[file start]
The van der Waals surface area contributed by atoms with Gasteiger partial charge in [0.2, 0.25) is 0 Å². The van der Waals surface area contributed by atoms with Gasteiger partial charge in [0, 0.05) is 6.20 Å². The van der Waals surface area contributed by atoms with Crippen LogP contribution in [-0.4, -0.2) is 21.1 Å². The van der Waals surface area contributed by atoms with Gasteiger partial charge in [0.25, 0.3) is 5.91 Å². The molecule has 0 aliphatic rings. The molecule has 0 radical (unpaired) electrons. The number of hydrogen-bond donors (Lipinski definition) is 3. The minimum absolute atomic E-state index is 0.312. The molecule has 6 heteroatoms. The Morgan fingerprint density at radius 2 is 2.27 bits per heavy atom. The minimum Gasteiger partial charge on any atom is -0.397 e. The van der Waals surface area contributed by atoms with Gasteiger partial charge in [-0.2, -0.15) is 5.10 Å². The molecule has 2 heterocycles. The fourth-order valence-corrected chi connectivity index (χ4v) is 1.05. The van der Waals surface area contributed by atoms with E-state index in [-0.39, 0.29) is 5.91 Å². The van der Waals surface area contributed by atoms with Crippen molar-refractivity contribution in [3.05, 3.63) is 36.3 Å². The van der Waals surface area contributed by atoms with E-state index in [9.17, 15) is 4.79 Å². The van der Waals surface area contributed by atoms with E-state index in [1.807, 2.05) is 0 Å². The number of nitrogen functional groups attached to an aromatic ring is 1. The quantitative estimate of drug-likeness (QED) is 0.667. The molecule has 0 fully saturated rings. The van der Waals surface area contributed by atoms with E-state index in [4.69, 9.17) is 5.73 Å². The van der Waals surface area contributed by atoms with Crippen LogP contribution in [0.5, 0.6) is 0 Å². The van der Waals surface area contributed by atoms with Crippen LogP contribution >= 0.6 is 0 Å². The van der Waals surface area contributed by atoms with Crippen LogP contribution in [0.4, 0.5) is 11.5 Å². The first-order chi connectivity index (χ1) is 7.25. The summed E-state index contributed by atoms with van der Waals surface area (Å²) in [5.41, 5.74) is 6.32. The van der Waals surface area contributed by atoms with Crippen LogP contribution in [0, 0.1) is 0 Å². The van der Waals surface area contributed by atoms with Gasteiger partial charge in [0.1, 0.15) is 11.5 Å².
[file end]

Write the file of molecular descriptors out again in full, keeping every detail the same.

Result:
The van der Waals surface area contributed by atoms with Gasteiger partial charge in [0.2, 0.25) is 0 Å². The van der Waals surface area contributed by atoms with Gasteiger partial charge in [0, 0.05) is 6.20 Å². The van der Waals surface area contributed by atoms with Crippen LogP contribution in [-0.4, -0.2) is 21.1 Å². The van der Waals surface area contributed by atoms with Gasteiger partial charge in [0.25, 0.3) is 5.91 Å². The molecule has 0 aliphatic rings. The molecule has 0 radical (unpaired) electrons. The number of hydrogen-bond donors (Lipinski definition) is 3. The minimum absolute atomic E-state index is 0.312. The molecule has 6 heteroatoms. The Morgan fingerprint density at radius 2 is 2.27 bits per heavy atom. The minimum Gasteiger partial charge on any atom is -0.397 e. The van der Waals surface area contributed by atoms with Gasteiger partial charge in [-0.2, -0.15) is 5.10 Å². The molecule has 2 heterocycles. The fourth-order valence-corrected chi connectivity index (χ4v) is 1.05. The van der Waals surface area contributed by atoms with E-state index in [-0.39, 0.29) is 5.91 Å². The van der Waals surface area contributed by atoms with Crippen molar-refractivity contribution in [3.05, 3.63) is 36.3 Å². The van der Waals surface area contributed by atoms with E-state index in [9.17, 15) is 4.79 Å². The van der Waals surface area contributed by atoms with E-state index in [1.807, 2.05) is 0 Å². The number of nitrogen functional groups attached to an aromatic ring is 1. The quantitative estimate of drug-likeness (QED) is 0.667. The molecule has 0 fully saturated rings. The van der Waals surface area contributed by atoms with E-state index in [4.69, 9.17) is 5.73 Å². The van der Waals surface area contributed by atoms with Crippen LogP contribution in [0.5, 0.6) is 0 Å². The van der Waals surface area contributed by atoms with Crippen LogP contribution >= 0.6 is 0 Å². The van der Waals surface area contributed by atoms with Crippen LogP contribution in [0.4, 0.5) is 11.5 Å². The first-order chi connectivity index (χ1) is 7.25. The summed E-state index contributed by atoms with van der Waals surface area (Å²) in [5.41, 5.74) is 6.32. The van der Waals surface area contributed by atoms with Crippen LogP contribution in [0, 0.1) is 0 Å². The van der Waals surface area contributed by atoms with Gasteiger partial charge in [0.1, 0.15) is 11.5 Å².